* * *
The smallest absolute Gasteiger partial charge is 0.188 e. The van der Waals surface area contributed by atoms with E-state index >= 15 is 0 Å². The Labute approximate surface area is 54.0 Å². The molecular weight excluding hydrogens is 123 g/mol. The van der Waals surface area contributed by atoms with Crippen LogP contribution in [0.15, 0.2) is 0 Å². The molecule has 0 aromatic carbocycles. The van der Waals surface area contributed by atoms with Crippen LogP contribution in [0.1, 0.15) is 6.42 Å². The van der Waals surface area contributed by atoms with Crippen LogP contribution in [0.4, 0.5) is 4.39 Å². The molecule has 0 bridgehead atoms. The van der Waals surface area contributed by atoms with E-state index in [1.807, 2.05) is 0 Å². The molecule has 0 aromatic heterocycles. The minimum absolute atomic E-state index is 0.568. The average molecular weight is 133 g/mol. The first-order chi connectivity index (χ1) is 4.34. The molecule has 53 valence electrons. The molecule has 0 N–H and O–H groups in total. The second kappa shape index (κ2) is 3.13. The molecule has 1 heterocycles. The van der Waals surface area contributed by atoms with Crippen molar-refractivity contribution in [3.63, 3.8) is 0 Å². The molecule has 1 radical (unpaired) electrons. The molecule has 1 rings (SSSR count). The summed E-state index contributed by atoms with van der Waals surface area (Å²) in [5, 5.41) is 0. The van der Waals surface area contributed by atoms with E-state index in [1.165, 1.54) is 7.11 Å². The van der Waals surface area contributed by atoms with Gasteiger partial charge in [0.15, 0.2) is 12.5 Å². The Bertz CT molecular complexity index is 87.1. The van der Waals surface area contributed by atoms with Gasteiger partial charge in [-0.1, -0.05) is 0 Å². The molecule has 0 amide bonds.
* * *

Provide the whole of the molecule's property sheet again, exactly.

The smallest absolute Gasteiger partial charge is 0.188 e. The van der Waals surface area contributed by atoms with E-state index >= 15 is 0 Å². The Labute approximate surface area is 54.0 Å². The molecular weight excluding hydrogens is 123 g/mol. The van der Waals surface area contributed by atoms with Crippen LogP contribution in [0.15, 0.2) is 0 Å². The molecule has 0 aromatic carbocycles. The van der Waals surface area contributed by atoms with Crippen LogP contribution in [0.1, 0.15) is 6.42 Å². The van der Waals surface area contributed by atoms with Crippen LogP contribution in [0.4, 0.5) is 4.39 Å². The molecule has 0 bridgehead atoms. The van der Waals surface area contributed by atoms with E-state index in [1.807, 2.05) is 0 Å². The molecule has 0 aromatic heterocycles. The minimum absolute atomic E-state index is 0.568. The average molecular weight is 133 g/mol. The first-order chi connectivity index (χ1) is 4.34. The molecule has 53 valence electrons. The molecule has 0 N–H and O–H groups in total. The second kappa shape index (κ2) is 3.13. The molecule has 1 heterocycles. The van der Waals surface area contributed by atoms with Crippen molar-refractivity contribution in [3.63, 3.8) is 0 Å². The molecule has 1 radical (unpaired) electrons. The molecule has 1 rings (SSSR count). The summed E-state index contributed by atoms with van der Waals surface area (Å²) in [5, 5.41) is 0. The van der Waals surface area contributed by atoms with E-state index in [1.165, 1.54) is 7.11 Å². The van der Waals surface area contributed by atoms with Gasteiger partial charge in [0.15, 0.2) is 12.5 Å². The Bertz CT molecular complexity index is 87.1. The van der Waals surface area contributed by atoms with Gasteiger partial charge in [-0.1, -0.05) is 0 Å². The molecule has 0 amide bonds.